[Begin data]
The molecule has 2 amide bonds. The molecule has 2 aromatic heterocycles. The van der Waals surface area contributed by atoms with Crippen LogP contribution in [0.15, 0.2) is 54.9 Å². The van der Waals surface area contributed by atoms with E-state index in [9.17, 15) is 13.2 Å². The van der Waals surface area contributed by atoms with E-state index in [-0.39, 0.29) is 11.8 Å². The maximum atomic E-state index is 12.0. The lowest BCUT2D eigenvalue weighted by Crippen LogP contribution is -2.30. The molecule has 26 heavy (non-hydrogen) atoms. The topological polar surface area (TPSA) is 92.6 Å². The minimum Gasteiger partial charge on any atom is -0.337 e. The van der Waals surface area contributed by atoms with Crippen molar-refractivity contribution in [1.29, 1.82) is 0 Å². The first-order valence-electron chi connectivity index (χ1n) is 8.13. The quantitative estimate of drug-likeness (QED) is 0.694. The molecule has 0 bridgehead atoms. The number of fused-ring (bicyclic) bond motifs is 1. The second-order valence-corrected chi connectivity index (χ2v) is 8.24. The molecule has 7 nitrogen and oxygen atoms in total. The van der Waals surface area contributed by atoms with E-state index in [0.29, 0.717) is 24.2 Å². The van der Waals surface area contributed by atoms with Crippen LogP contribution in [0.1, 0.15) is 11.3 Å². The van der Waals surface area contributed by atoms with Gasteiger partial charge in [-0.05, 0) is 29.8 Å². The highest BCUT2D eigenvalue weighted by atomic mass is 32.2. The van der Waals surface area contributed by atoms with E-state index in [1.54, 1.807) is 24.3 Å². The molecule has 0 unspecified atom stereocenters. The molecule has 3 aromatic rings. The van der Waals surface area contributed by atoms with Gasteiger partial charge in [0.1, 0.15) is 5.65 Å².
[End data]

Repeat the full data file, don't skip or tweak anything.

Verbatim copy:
The molecule has 2 amide bonds. The molecule has 2 aromatic heterocycles. The van der Waals surface area contributed by atoms with Crippen LogP contribution in [0.15, 0.2) is 54.9 Å². The van der Waals surface area contributed by atoms with E-state index in [9.17, 15) is 13.2 Å². The van der Waals surface area contributed by atoms with E-state index in [-0.39, 0.29) is 11.8 Å². The maximum atomic E-state index is 12.0. The lowest BCUT2D eigenvalue weighted by Crippen LogP contribution is -2.30. The molecule has 26 heavy (non-hydrogen) atoms. The topological polar surface area (TPSA) is 92.6 Å². The minimum Gasteiger partial charge on any atom is -0.337 e. The van der Waals surface area contributed by atoms with Crippen molar-refractivity contribution in [1.29, 1.82) is 0 Å². The first-order valence-electron chi connectivity index (χ1n) is 8.13. The quantitative estimate of drug-likeness (QED) is 0.694. The molecule has 0 bridgehead atoms. The number of fused-ring (bicyclic) bond motifs is 1. The second-order valence-corrected chi connectivity index (χ2v) is 8.24. The molecule has 7 nitrogen and oxygen atoms in total. The van der Waals surface area contributed by atoms with E-state index in [0.29, 0.717) is 24.2 Å². The van der Waals surface area contributed by atoms with Crippen LogP contribution in [0.1, 0.15) is 11.3 Å². The van der Waals surface area contributed by atoms with Gasteiger partial charge in [-0.05, 0) is 29.8 Å². The highest BCUT2D eigenvalue weighted by atomic mass is 32.2. The van der Waals surface area contributed by atoms with E-state index in [1.54, 1.807) is 24.3 Å². The molecule has 0 unspecified atom stereocenters. The molecule has 3 aromatic rings. The van der Waals surface area contributed by atoms with Gasteiger partial charge in [0.1, 0.15) is 5.65 Å².